Posh SUVs might be encroaching on its turf but once again the S-Class pushes boundaries with game-changing technology and an even greater focus on refinement. The 400d offers petrol-like performance and almost 40mpg, while the upcoming 580e PHEV leaves rivals scrambling for a charging cable.
For decades the Mercedes S-Class has been the go-to luxury limo for fat-cat CEOs, high-ranking European officials and anyone else looking for maximum luxury in a discrete wrapper.
Every generation has pushed the boundaries of both luxury and technology – the S-Class was the first car to feature modern four-channel anti-lock brakes and adaptive cruise control – and the new one is no different, though you might have to look close to spot the slimmer headlights and retractable door handles that mark it out from the old car.
Priced from £78,705 for the entry-level S 350d AMG Line, this new S (W223 for Merc geeks) will be the first car available with Level 3 autonomous driving capability when law allows in certain markets next year. Where Level 2 systems only allow you to take your hands off the wheel for a few seconds at a time, Level 3 means the car can assume full control on motorways during daylight hours.
Stuck in slow-moving M25 traffic for an hour? If that traffic is moving at less than 37mph the S-Class is happy for you to kick back and watch a film or catch up on the morning papers. We experienced it from the passenger seat in a demonstration at Mercedes’ test track, and while there’s clearly some software tuning needed to smooth the car’s slightly paranoid reaction to cars around it, it’s clearly a significant step towards full autonomy.
But enough about autonomy – what’s the S-Class like to drive? The most immediate answer is: incredibly quiet. When most carmaker’s crow about the attention they’ve paid to aerodynamics it’s usually because they’ve generated an elephant’s worth of downforce to help a car knock two seconds off a lap time. But for the S-Class all that effort went into making the cabin as library-like as possible. And apart from a rustle of wind around those surprisingly low-tech door mirrors at 70mph, it’s a job well done.
Even the diesel engine in our £94,135 S 400d was almost inaudible, except under hard acceleration. A turbocharged 2.9-litre six-cylinder, it’s more refined than some carmaker’s petrol engines, and goes better than some of them, too. With 325bhp and 700NM working through all four-wheels (a first for UK S-Classes) the S 400d 4Matic reaches 0-62mph in just 5.4 seconds, and yet Mercedes claims 38.7mpg.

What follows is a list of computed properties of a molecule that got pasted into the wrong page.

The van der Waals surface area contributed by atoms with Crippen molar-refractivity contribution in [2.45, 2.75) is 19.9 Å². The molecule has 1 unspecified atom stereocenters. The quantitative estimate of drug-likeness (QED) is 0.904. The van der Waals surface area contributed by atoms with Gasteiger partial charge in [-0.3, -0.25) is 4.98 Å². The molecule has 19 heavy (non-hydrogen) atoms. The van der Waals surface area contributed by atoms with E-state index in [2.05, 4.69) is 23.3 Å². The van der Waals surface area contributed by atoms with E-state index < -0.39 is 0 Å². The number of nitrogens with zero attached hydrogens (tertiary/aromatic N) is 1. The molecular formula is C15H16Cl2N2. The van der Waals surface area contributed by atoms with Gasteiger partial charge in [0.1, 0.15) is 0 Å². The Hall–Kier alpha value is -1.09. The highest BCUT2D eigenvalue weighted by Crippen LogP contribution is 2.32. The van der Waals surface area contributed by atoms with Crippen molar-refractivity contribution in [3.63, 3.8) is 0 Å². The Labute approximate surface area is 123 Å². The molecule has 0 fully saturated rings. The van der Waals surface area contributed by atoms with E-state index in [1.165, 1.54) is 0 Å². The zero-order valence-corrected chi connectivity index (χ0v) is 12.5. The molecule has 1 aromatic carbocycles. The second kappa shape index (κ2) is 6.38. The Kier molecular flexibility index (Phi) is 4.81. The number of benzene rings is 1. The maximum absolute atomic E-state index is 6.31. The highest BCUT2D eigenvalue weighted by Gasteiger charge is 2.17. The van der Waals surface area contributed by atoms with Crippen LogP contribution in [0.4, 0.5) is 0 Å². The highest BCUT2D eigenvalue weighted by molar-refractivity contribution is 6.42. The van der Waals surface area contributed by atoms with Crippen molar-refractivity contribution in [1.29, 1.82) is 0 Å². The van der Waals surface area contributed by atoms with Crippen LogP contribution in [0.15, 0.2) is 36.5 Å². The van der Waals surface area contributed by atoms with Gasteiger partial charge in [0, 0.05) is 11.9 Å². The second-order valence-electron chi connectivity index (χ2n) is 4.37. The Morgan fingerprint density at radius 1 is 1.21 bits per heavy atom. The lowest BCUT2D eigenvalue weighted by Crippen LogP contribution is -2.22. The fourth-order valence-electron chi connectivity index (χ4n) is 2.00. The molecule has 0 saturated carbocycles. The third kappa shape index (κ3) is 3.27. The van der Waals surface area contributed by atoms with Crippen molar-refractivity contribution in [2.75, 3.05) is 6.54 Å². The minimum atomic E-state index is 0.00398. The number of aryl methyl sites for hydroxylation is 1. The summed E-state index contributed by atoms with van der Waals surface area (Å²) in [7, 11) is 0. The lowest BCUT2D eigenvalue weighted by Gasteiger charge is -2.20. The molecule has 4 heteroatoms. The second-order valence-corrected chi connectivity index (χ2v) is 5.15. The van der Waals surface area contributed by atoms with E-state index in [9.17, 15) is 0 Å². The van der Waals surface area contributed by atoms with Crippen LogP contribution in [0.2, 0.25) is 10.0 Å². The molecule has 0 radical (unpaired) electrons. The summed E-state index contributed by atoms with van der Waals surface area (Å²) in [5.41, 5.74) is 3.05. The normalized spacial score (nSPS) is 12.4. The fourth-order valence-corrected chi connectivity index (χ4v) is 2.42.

Ride comfort at motorway speeds is equally impressive, adding to the impression of refinement, though drains and potholes in urban areas aren’t always dismissed quite as perfectly as you’d hope. Then again, you could always drive round them. The S-Class handles surprisingly tidily for such a big car, with precise steering and minimal body roll, though it’s definitely been tuned with comfort in mind. Air suspension is standard but if you like to hurry, you’ll want the optional active body control (ABC) system.
The big dynamic advance is the optional four-wheel steering. The technology has been around for decades, but it’s never been used as aggressively. With up to 10deg of rear steering available a four-wheel steer S-Class has the same turning circle as an A-Class hatch.
Equally clever technology inside the stunning super yacht-inspired cabin includes an optional head-up display that features animated chevron graphics overlaid on the view ahead when the navigation is enabled, helping you see which exit to take at junctions and roundabouts.
The 12.3-inch digital instrument display below it has a 3D effect that’s showcased best when in navigation map mode, but the real star of the cabin is the huge, high-resolution 12.8-inch Tesla-like OLED centre touchscreen that comes with the latest MBUX infotainment software.
It’s fast, offers useful haptic feedback and the ‘Hey, Mercedes!’ voice activation seems to understand most commands. Crucially, given many owners might only experience the S-Class from the back seat, the system will recognise voice commands no matter where you’re sitting. In long wheelbase form (mandatory with the 400d) those rear passengers benefit from an additional 110mm of space between the front and rear wheels and electrically adjustable seats. Boot space in both versions is up 20 litres to 550 litres.
Equipment levels are predictably lavish. Every S-Class from the basic £78,705 350d gets Nappa leather, soft-close doors and heated seats, while AMG Line Premium trim, which starts at £85,200, adds 20-inch wheels, Burmester surround sound audio, a panoramic sliding sunroof and the 3D driver display. AMG Premium Plus goes further again, bringing 21-inch wheels, heated armrests and the trick augmented-navigation HUD, and is priced from £95,695.
Other engines available in the UK besides the S 350d and S 400d included a 429bhp mild-hybrid six-cylinder S500 petrol, and later, an S 580e PHEV. Combining a 3.0-litre petrol engine with a 28kWh battery pack it delivers 503bhp and is capable of more than 62 miles on a charge – up to twice as much as its BMW and Audi rivals offer.
But whichever S-Class you choose, the overall sense of luxury and attention to detail is the same. This side of a Rolls Royce, no car will deliver you to your destination feeling so relaxed.